greece migrants refugees.jpg
Photograph: EPA/ARMANDO BABANI

Human Rights Watch (HRW) on Thursday accused Greece and the European Union of arbitrarily detaining and holding under miserable conditions all migrants and potential asylum seekers arriving on the Aegean islands from Turkey.

According to HRW, about 4,000 people, many of them vulnerable - children, pregnant women and people with disabilities - are locked up on the islands of Lesbos and Chios.

The Aegean islands have been the main gateway for close to 1 million migrants, including many refugees from Syria and Iraq, who moved toward wealthy EU countries through Greece and the Balkans in the latter half of 2015.

"The EU's policy, carried out in Greece, has locked up families and others who have fled horrors such as [Islamic State] terror, Taliban threats or Syrian-government barrel bombs," HRW's Eva Cosse said.

She added that there are alternatives to detaining people, so "there is no legal or moral justification to hold asylum seekers and migrants behind bars."

In Brussels, a European Commission spokeswoman, Tove Ernst, told reporters that "detention of asylum seekers and migrants is indeed a possibility, but it should of course only be used very restrictively."

"But it is indeed a possibility which is provided for under EU legislation," she said. "It is a possibility ... which is used on the islands indeed during the procedures in order to make sure that migrants for example do not abscond."

She however highlighted that "returns of migrants and the detention of the migrants ... will be carried out in full respect of EU and international law" and that the EU was working with Greece to make sure all rights of the migrants are respected.

The camps on Lesbos and Chios did start out as open reception and registration centres, but were "converted suddenly to prison-like camps on March 20" following a "deeply flawed EU-Turkey agreement, HRW said.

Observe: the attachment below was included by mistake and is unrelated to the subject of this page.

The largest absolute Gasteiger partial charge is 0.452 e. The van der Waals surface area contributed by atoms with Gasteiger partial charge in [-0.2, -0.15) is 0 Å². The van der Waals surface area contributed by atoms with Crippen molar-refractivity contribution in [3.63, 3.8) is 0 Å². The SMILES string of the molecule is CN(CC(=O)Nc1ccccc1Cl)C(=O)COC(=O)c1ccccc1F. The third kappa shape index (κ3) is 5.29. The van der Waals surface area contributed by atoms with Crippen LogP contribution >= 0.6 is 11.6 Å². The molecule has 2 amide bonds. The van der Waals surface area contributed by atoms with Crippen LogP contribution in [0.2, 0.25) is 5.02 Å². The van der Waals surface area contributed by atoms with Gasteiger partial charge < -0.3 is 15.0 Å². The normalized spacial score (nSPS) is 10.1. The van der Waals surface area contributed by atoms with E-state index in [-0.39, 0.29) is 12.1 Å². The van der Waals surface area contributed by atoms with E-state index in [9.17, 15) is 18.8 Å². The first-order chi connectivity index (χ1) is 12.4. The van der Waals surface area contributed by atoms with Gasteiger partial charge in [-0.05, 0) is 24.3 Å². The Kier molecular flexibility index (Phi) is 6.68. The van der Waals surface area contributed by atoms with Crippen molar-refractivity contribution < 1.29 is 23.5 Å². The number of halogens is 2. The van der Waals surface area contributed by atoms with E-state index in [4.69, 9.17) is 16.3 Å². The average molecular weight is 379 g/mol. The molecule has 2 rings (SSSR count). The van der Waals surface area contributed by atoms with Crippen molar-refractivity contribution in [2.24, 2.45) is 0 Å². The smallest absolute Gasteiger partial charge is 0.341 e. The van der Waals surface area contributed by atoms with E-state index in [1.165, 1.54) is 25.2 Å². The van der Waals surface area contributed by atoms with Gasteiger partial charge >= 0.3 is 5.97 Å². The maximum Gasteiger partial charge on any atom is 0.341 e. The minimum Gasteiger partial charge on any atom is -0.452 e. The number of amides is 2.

People who arrived since were detained by Greek authorities, with assistance from the EU border-protection agency Frontex, it added.  

Camp Moria on Lesbos, with a population of 3,100, has a perimeter marked off by a triple fence topped off by razor wire. Likewise, a fence and razor wire keep some 1,000 people inside a former aluminum factory on Chios confined to its grounds.

Before they were converted, both camps were serviced by humanitarian organizations and the UN refugee agency UNHCR, but most, including the UN, suspended their work in line with their policy against work in confined facilities.

Conditions in the two camps have since deteriorated, due to overcrowding and lack of service, HRW said.

Ernst also said in Brussels that the European Commission expects Greek authorities to soon start issuing decisions on the asylum requests that have been submitted by Syrians since the EU-Turkey deal came into effect.

So far, Greece has only been returning migrants to Turkey who have not requested asylum. The EU has pledged to assess asylum requests before making a decision on returns to Turkey, but was also waiting for Ankara to implement prerequisite legal changes.

Turkey on Tuesday provided the "necessary additional clarifications," Ernst said.

"It is now expected that the Greek Asylum Service will start issuing admissibility decisions for the Syrians who have been interviewed so far," she added.

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